Base Figures: Victoria 4, Michael 4
License: This is licensed for commercial or non-commercial use.
The Phrygian cap is a soft conical cap with the top pulled forward, associated in antiquity with the inhabitants of Phrygia, a region of central Anatolia. In early modern Europe it came to signify freedom and the pursuit of liberty, through a confusion with the pileus, the felt cap of manumitted (emancipated) slaves of ancient Rome. Accordingly, the Phrygian cap is sometimes called a liberty cap; in artistic representations it signifies freedom and the pursuit of liberty.In revolutionary France, the cap or bonnet rouge was first seen publicly in May 1790, at a festival in Troyes adorning a statue representing the nation, and at Lyon, on a lance carried by the goddess Libertas. To this day the national emblem of France, Marianne, is shown wearing a Phrygian cap. The caps were often knitted by women known as Tricoteuse who sat beside the guillotine during public executions in Paris in the French Revolution, supposedly continuing to knit in between executions.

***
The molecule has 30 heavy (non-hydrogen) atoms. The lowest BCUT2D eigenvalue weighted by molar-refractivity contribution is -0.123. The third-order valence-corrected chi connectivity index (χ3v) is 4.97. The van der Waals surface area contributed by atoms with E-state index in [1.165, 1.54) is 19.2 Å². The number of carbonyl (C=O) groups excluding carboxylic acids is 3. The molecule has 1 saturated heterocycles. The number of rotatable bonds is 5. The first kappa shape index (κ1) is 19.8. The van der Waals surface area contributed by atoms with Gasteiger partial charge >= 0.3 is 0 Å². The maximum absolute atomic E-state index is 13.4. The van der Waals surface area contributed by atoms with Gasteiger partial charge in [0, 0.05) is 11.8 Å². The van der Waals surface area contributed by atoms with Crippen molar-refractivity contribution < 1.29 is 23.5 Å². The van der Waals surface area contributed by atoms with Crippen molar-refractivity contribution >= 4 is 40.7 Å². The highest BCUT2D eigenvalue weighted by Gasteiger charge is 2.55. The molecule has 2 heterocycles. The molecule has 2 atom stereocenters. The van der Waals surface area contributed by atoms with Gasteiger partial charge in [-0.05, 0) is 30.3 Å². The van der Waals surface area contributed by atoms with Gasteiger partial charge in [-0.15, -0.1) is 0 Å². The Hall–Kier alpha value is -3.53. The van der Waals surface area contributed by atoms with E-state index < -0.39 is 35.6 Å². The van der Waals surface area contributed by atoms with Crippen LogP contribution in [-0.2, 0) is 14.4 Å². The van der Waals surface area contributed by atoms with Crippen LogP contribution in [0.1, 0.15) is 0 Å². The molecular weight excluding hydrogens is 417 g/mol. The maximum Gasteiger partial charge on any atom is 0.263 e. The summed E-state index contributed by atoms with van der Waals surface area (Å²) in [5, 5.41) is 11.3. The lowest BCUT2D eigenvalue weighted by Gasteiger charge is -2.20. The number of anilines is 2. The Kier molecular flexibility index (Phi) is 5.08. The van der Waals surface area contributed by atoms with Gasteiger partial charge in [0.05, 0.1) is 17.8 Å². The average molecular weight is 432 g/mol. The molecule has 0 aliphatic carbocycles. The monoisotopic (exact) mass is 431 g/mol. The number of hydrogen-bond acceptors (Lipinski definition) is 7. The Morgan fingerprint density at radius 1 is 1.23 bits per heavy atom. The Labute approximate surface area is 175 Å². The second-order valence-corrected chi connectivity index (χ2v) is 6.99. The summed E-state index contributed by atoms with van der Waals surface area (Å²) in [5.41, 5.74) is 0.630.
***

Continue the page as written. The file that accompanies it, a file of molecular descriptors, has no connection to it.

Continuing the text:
MarianneR 6:01AM | Sun, 06 July 2014
Thank you very much, both for the cap and the history lesson! :)